Business Desk Architecture
This section describes the architecture of Commerce Server Business Desk. The following diagram illustrates how a set of configuration files provides two important types of information needed for the Business Desk Framework to support navigation. The first type determines the set of categorized modules that will be accessible within Business Desk. The second type is used to build and manage the taskbar, which will probably be unique to each action page.
The diagram also illustrates how modules are typically designed such that their initial action page is a list page, from which edit pages may be accessed using task buttons. It also shows the typical design in which a user must return to the initial list page in order to move to a different module.
The choice of the HTML Component (HTC) shown in the various edit pages is purely arbitrary, though a master EditSheet HTC is generally used to contain any other editing controls. The ListSheet HTC is the most common HTC on list pages, sometimes accompanied by individual HTML controls and EditField HTCs in a find pane.
The ListSheet HTC provides a few different modes in which it operates, many of which are designed to accommodate hierarchical data. This often allows the use of a single list page, as opposed to multiple layers of nested list pages on different action pages.
There are three main points to the diagram. First, the master configuration file, together with a set of module configuration files, provides the information needed by the Business Desk Framework to manage both the navigation pane and the taskbar displayed on each action page.
The second point is that action pages that display read-only lists, known as list pages, are always displayed along with the navigation pane. This means that to move to a different module, the user must do so from a list page, not an edit page. List pages are read-only (with the exception of tasks like Delete and Import), which means that users will not generally need to be presented with warnings about leaving the module without having saved changes to data.
The third point is that navigation between action pages should typically be done through the task buttons on the taskbar. This mechanism allows the Business Desk Framework to provide services that occur during transition between action pages. Direct linking of action pages to buttons within a page should be minimized.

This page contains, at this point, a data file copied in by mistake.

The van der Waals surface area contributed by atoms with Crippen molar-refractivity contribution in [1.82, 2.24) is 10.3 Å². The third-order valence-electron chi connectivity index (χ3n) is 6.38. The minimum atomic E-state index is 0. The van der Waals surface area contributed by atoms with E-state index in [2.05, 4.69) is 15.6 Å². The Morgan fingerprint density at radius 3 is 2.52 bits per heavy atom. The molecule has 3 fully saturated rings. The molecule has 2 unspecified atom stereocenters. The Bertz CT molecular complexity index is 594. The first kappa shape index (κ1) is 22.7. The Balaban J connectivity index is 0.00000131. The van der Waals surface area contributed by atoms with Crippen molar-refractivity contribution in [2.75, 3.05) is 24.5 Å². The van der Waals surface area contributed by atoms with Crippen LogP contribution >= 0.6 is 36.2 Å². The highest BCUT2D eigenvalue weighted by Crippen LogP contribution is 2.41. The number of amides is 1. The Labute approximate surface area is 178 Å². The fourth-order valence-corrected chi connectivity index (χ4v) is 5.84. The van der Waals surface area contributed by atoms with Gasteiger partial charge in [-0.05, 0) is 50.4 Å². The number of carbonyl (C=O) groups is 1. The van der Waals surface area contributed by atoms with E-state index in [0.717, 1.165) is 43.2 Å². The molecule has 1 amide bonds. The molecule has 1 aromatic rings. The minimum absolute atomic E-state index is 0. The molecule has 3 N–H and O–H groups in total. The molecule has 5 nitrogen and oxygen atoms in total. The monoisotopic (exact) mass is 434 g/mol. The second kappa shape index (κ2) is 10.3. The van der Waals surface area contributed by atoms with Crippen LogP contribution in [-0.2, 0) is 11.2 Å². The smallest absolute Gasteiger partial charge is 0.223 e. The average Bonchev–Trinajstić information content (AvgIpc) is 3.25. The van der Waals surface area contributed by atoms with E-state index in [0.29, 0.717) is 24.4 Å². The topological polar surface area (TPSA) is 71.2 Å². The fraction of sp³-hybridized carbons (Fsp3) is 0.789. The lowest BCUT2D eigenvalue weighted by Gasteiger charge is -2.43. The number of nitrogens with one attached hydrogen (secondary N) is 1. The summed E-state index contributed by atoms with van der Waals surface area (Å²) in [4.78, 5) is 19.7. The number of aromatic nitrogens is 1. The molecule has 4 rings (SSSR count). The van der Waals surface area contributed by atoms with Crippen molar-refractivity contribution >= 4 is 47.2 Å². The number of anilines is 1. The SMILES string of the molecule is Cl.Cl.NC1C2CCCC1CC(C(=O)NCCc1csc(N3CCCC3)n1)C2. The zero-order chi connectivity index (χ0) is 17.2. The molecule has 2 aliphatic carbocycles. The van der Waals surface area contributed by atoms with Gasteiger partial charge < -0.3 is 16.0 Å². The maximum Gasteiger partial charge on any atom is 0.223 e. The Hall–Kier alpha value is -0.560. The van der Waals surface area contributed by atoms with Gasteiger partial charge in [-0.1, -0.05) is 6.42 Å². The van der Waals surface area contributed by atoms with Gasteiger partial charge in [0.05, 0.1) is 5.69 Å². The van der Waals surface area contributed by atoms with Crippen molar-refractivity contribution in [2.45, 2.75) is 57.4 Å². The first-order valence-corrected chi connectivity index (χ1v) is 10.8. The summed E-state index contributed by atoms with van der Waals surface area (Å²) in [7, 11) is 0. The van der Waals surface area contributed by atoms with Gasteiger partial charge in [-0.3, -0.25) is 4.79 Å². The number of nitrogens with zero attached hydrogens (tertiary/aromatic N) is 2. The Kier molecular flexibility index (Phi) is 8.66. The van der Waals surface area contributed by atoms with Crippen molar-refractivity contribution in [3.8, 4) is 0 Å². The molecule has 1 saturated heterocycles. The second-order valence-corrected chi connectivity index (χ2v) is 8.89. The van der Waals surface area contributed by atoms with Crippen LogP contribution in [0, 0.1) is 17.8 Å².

This section contains:
- Framework. Describes the services provided by the Business Desk Framework as well as the visual environment in which Business Desk displays the various Business Desk modules.
- HTML Application and the Client Installer. Describes how the Business Desk is normally run within the context of an HTA, and how the files necessary for this are downloaded to the client the first time Business Desk is invoked.
- Configuration Files. Describes how a number of files containing configuration information, specified using XML, provide the data that allows the Business Desk Framework to supply many of its services.
- Categories. Describes the notion of categories and how they are used to organize modules within Business Desk.
- Modules. Describes the composition of Business Desk modules, including their manifestation as ASP pages as well as how they make themselves known to the Business Desk Framework.
- Action Pages. Describes typical contents of the ASP pages that implement Business Desk actions, including information about special elements that all such pages should include, and provides an anatomy of such pages.
- Tasks. Describes the notion of a task within the Business Desk environment and how tasks are used as the mechanism through which Business Desk provides support for navigation within a particular module.
- HTML Components. Describes the use of HTML Components (HTC) within Business Desk, including how they provide a standardized mechanism for viewing and altering data.
- XMLHTTP Operations. Describes the functionality used by a list page to retrieve additional data for the ListSheet HTC without requiring the whole page to be re-rendered. This is an important enhancement that improves the performance of paging through large sets of data, or late loading of detailed data. Also describes framework routines for using XMLHTTP communication to enable saving without needing to reload the page.
- Security. Describes how the security mechanisms within Business Desk allow for restricting particular users to subsets of the available Business Desk modules.
- State Management. Describes the mechanisms available for preserving state on either the client or the server between the various action pages of Business Desk.
- Error Reporting. Describes the mechanisms available for reporting client and server errors to the Business Desk user.
- Online Help. Describes how the online Business Desk Help system is implemented and how online Help for new Business Desk modules can be integrated.
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